Is 'Rats' the Grossest Movie Ever Made?

The doc from Morgan Spurlock features parasites, skin diseases and millions of the dreaded vermin — and some screenings serve cooked rat.

In 2004, a filmmaker came out of nowhere with a documentary about a seemingly familiar topic — McDonald's — that managed to upend public perception of the fast-food giant while bringing it to its knees. His next subject isn't likely to bend so easily.

In Rats, Spurlock weaves a horror-film-like portrait of the scourge of big cities: Rattus norvegis, or the common brown rat, which proliferates in metropolises across the globe. Highly adaptable and incredibly cunning, the vermin, Spurlock suggests, may very well outlive us all.

The film, which bowed at TIFF and recently had screenings at Fantastic Fest in Austin (where the Sept. 24 audience was served actual stewed water rat) and in Los Angeles, is being touted as one of the grossest ever made.

There are scenes of oozing parasites being pulled out of rat carcasses; shots of "pustular flesh" caused by diseases carried by by the creatures, according to The Hollywood Reporter's positive review; a visit to an English town where terriers shred them alive for sport; and a peek inside the kitchen of a Vietnamese restaurant that serves them the way, well, McDonald's serves cows and chickens.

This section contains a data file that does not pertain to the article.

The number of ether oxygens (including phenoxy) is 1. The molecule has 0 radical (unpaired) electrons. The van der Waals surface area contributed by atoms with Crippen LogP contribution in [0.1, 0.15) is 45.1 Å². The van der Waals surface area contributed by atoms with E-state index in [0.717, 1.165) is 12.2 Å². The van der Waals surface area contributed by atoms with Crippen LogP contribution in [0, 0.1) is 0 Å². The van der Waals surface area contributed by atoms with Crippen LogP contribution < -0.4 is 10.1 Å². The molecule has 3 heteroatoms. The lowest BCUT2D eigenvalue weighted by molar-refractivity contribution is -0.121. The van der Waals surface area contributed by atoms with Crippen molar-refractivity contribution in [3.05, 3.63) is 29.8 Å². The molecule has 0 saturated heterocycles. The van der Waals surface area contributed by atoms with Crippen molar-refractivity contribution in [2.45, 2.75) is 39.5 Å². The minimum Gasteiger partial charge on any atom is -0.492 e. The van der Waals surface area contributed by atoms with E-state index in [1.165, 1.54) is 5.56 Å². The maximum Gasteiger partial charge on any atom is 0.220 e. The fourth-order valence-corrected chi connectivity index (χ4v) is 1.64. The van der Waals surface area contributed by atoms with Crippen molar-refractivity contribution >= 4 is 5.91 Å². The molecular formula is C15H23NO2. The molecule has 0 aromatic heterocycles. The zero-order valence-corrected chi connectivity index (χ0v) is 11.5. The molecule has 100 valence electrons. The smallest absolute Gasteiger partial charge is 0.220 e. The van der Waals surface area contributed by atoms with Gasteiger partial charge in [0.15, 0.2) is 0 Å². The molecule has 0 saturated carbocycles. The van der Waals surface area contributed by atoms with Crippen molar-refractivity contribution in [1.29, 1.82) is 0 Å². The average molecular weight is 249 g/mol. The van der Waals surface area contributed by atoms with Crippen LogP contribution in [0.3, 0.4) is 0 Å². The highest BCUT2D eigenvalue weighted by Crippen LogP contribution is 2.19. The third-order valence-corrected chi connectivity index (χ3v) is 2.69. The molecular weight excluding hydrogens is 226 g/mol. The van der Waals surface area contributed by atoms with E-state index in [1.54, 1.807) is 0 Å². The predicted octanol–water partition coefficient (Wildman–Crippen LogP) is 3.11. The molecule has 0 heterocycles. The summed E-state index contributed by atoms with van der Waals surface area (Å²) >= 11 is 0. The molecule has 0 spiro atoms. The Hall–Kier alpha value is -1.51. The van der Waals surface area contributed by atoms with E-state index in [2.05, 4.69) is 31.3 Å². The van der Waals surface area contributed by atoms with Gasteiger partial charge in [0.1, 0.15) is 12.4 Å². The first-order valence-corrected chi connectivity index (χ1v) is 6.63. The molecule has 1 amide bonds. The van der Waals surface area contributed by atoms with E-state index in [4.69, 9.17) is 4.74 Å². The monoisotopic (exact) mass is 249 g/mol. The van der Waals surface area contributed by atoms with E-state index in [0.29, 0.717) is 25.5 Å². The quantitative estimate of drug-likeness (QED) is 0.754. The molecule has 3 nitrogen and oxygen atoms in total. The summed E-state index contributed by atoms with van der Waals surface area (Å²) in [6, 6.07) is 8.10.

At Fantastic Fest, no one threw up, according to Scott Wampler, a film writer and weekend bartender at Alamo Drafthouse, which hosted the screening. Says Wampler: "Fantastic Fest crowds are pretty f—ing metal." Think you have the stomach for it? Then tune in to Discovery Channel on Oct. 22 at 9 p.m., when Rats will scurry into the comfort of your living room.